Real Clear Politics
I have written before about how the left loves to invoke the example of Galileo in order to present themselves as the great defenders of science against all of those knuckle-dragging religious bigots who don't believe in global warming. But these same people don't understand science very well themselves (remember amateur neurologist Janeane Garofalo lecturing us about the "limbic brain"?), so they end up using Galileo, a man who defied the "consensus" of his day, as a propaganda talking point to enforce the consensus of today.
It occurred to me a while back that there is something worse about this invocation of Galileo, because there is a modern-day equivalent to Galileo, specifically on the issue of global warming—and he's on the other side. In this more civilized age, he is thankfully not threatened with torture or any kind of persecution. But he is a pioneer of new and important scientific truths who is being ignored and vilified because his discoveries run counter to the quasi-religious dogma of our day.
That man is the Danish physicist Henrik Svensmark, who seems to have discovered the most important factor that actually regulates Earth's climate, and who is quietly in the process of proving it.
I linked last year to Svensmark's latest big breakthrough, but I didn't get a chance to discuss it much, so I want to give a little more detail now, then show one of the recent consequences of Svensmark's achievement.
Let me briefly sum up Svensmark's theory. The temperature of the Earth, he argues, is regulated by the intensity of solar radiation, but not in the obvious way. It is not that the increase is solar radiation heats the Earth directly. (It does, of course, but not to a sufficient degree to explain climate variations.) Rather, an increase in solar radiation extends the Sun's magnetic field, which shields Earth from cosmic rays (highly energetic, fast-moving charged particles that come from deep space). How does this affect the climate? Here is the crux of Svensmark's argument. When cosmic rays hit the atmosphere, he argues, their impact on air molecules creates nucleation sites for the condensation of water vapor, leading to an increase in cloud-formation. Since clouds tend to bounce solar radiation back into space, increased cloud cover cools the Earth, while decreased cloud cover makes the Earth warmer.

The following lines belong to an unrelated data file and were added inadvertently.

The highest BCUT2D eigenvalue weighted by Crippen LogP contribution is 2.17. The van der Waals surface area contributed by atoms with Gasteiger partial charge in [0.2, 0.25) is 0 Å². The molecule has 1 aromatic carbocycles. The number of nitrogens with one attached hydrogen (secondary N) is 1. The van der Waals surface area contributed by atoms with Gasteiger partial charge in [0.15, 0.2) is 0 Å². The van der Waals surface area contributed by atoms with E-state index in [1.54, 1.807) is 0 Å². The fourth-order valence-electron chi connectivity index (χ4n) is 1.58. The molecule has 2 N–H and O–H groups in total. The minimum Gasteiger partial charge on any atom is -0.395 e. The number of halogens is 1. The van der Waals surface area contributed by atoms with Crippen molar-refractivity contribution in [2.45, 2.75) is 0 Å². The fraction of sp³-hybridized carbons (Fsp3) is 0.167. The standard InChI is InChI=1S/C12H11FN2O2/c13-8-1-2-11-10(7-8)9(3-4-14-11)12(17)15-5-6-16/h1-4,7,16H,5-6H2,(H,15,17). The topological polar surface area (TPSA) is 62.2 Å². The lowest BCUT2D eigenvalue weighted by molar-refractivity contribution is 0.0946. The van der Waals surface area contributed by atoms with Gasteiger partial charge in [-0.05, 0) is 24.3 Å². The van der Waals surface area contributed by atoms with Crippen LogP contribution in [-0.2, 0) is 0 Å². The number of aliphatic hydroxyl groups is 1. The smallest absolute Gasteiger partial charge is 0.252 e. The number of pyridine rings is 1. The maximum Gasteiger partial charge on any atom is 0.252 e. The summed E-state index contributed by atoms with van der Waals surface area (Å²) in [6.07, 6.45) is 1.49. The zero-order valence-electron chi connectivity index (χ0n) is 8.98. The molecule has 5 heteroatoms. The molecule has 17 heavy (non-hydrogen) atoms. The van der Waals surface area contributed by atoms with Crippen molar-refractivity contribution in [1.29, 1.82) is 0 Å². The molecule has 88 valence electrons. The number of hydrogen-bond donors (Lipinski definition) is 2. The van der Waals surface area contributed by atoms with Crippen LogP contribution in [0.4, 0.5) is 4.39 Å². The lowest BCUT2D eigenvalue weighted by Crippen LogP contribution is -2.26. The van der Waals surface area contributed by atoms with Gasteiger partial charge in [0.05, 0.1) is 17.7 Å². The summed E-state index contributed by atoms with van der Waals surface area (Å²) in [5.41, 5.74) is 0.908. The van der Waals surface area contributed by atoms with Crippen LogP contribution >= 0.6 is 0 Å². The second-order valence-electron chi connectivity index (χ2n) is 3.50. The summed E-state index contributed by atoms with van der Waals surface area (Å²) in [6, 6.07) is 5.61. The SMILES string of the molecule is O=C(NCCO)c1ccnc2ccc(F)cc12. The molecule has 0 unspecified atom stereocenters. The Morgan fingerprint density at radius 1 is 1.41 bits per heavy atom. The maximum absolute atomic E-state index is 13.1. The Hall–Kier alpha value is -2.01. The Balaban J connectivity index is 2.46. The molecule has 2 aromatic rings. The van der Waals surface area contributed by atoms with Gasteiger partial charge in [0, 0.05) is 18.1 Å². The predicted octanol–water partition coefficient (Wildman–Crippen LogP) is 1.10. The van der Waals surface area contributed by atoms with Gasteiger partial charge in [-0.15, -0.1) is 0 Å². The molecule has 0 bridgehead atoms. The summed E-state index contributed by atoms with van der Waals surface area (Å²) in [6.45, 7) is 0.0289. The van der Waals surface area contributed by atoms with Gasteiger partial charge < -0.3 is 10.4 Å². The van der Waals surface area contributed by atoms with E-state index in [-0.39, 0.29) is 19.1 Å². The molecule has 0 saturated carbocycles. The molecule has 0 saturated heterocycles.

So if Svensmark is right, lower solar radiation means more cosmic rays, more clouds, and a cooler Earth, while higher solar radiation means fewer cosmic rays, fewer clouds, and a warmer Earth.
Those who have followed the global warming controversy over the years may recall that cloud-formation is one of the major gaps in the computerized climate "models" used by the consensus scientists to predict global warming. They have never had a theory to explain how and why clouds form or to account accurately for their effect on the climate. Svensmark has smashed through this glaring gap in their theory.
Like I said, Svensmark hasn't just put this theory out there. He has been working to prove it. He has done some studies that attempted to track measurements of cosmic ray flux against surface temperature and cloud cover, with some success. But his big breakthrough last year was a long-awaited experiment at Switzerland's CERN particle accelerator that demonstrated the most controversial part of Svensmark's theory.
It is widely accepted that the Sun's magnetic field helps shield Earth from cosmic rays, and it is also widely accepted that increased cloud cover cools the Earth (though expect this to suddenly come into question as Svensmarks' theory gains ground). What Svensmark needed to demonstrate was that cosmic rays form nucleation sites that seed clouds.
Hence the aptly named CLOUD experiment performed at CERN last year, with the results published last August. The experiment was actually more than a decade in the making, but as Lawrence Solomon explains, it was help back for years by the scientific bureaucracy because of its potentially unwelcome results.